Quite a while ago I wrote an essay for college on the causes of the First Cold War (Seeing as in some schools of thought, the Cold War can be split into 2 distinct "conflicts" or stages) looking primarily at it from an economic standpoint.
In the end I summarised that the cold war was caused by a mixture of factors that included the relative delay in the western allies fighting on mainland Europe (Stalin push for D-Day to happen much earlier than it did), the massive difference in casualties (at it's worst it could have been as much as 15 Soviet deaths to every allied death), the fact that Europe's and Russia's economies were decimated by WW2 where as the US doubled it's GDP and profited off of the Lend Lease Programme, Stalins/Russia's Xenophobia and ideological differences.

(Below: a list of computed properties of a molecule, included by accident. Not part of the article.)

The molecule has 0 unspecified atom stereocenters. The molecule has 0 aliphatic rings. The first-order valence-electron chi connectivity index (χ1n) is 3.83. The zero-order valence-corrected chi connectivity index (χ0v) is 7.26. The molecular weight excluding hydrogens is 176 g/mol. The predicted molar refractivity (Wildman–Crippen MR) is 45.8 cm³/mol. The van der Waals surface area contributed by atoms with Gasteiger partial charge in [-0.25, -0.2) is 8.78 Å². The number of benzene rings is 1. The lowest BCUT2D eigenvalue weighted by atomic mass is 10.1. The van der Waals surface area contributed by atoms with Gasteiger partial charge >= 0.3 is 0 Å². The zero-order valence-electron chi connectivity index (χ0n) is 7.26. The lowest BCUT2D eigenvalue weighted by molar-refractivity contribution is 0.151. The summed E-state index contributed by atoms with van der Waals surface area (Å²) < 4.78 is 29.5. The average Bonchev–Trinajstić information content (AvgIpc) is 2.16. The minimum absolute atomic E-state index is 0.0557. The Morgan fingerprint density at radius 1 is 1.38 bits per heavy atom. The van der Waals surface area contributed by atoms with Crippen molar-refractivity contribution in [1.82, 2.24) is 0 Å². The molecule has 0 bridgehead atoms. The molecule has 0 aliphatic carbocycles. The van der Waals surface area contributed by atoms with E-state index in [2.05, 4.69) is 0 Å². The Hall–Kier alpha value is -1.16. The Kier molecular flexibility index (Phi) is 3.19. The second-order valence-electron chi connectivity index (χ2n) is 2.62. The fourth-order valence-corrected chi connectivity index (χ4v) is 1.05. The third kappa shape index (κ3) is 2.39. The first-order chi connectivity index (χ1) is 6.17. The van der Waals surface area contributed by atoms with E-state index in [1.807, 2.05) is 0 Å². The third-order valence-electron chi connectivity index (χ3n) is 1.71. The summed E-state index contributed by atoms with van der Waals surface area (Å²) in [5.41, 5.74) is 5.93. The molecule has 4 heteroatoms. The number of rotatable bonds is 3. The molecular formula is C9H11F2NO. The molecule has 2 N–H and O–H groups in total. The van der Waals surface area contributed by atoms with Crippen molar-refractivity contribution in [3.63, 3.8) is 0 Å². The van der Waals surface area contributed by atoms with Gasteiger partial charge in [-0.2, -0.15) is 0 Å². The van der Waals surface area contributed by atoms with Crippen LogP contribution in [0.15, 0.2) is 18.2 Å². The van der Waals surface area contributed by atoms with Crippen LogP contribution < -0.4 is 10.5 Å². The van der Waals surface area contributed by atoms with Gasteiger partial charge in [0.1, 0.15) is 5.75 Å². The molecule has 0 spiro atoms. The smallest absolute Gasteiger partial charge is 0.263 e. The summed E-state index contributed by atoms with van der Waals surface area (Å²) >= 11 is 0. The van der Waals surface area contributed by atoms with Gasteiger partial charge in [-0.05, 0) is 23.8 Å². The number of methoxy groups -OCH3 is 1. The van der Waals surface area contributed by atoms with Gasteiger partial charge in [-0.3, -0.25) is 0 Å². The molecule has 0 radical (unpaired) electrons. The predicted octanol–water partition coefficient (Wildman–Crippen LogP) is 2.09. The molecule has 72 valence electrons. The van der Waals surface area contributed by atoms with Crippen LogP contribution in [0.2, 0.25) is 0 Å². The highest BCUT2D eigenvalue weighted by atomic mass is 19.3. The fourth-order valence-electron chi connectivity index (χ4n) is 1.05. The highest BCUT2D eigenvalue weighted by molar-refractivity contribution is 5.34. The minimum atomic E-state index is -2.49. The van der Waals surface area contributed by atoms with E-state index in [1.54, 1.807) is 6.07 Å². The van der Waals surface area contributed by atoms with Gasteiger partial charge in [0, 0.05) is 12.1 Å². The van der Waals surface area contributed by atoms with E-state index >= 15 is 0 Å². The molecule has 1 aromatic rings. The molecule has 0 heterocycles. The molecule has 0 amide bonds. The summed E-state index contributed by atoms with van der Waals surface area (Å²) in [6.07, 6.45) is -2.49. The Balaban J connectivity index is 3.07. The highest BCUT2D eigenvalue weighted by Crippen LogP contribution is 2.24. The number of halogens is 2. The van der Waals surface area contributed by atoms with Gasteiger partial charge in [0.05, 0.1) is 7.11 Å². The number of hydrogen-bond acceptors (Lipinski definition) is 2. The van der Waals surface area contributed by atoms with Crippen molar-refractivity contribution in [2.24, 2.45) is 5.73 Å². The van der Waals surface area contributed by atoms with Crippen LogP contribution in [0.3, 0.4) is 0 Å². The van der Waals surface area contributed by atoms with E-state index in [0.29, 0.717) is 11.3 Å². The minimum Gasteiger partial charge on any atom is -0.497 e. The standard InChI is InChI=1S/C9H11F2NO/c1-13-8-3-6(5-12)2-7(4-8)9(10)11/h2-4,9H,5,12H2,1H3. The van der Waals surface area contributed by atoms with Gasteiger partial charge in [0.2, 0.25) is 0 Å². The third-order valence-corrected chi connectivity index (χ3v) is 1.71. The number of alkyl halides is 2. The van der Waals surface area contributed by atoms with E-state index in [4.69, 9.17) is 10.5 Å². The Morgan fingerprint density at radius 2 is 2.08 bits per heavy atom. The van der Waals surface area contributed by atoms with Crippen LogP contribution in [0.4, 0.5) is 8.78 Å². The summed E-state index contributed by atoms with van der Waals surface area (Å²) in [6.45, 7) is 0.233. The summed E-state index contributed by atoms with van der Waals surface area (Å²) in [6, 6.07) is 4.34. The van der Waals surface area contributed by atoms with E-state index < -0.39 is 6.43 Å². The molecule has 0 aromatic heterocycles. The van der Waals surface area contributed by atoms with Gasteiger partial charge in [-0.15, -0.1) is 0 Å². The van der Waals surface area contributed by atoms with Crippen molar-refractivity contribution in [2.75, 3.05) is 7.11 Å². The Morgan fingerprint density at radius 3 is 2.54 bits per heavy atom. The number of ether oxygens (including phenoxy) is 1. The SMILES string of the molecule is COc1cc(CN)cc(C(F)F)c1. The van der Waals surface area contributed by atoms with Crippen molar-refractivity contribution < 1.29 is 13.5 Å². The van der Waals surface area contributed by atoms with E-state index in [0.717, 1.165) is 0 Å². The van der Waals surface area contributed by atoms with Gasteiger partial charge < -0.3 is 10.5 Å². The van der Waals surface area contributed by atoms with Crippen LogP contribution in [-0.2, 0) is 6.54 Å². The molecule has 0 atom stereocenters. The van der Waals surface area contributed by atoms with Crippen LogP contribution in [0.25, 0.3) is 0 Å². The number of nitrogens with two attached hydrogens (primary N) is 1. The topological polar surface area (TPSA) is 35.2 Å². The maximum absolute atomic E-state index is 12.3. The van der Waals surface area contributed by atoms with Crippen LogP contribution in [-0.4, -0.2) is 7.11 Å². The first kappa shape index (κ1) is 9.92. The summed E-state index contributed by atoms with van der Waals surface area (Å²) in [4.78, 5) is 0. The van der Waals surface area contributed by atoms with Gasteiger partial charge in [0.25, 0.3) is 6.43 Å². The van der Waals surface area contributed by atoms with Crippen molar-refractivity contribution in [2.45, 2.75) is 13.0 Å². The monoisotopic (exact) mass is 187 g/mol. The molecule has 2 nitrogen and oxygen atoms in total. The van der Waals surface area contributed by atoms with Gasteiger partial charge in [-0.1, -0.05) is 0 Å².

So, my question to you is: To what extent was the Cold War caused by economic differences? or was the Cold War caused more by the the political strain between the US/UK and Russia over the events of WW2, particularly the rush for Berlin etc? or could it have been the US fear of Communism/Soviet fear of Capitalism?
As a side note, much of my research came from two books - "Inside the Kremlins Cold War" - Zubok and Pleshakov and "Russia, America and the Cold War" - McCauley.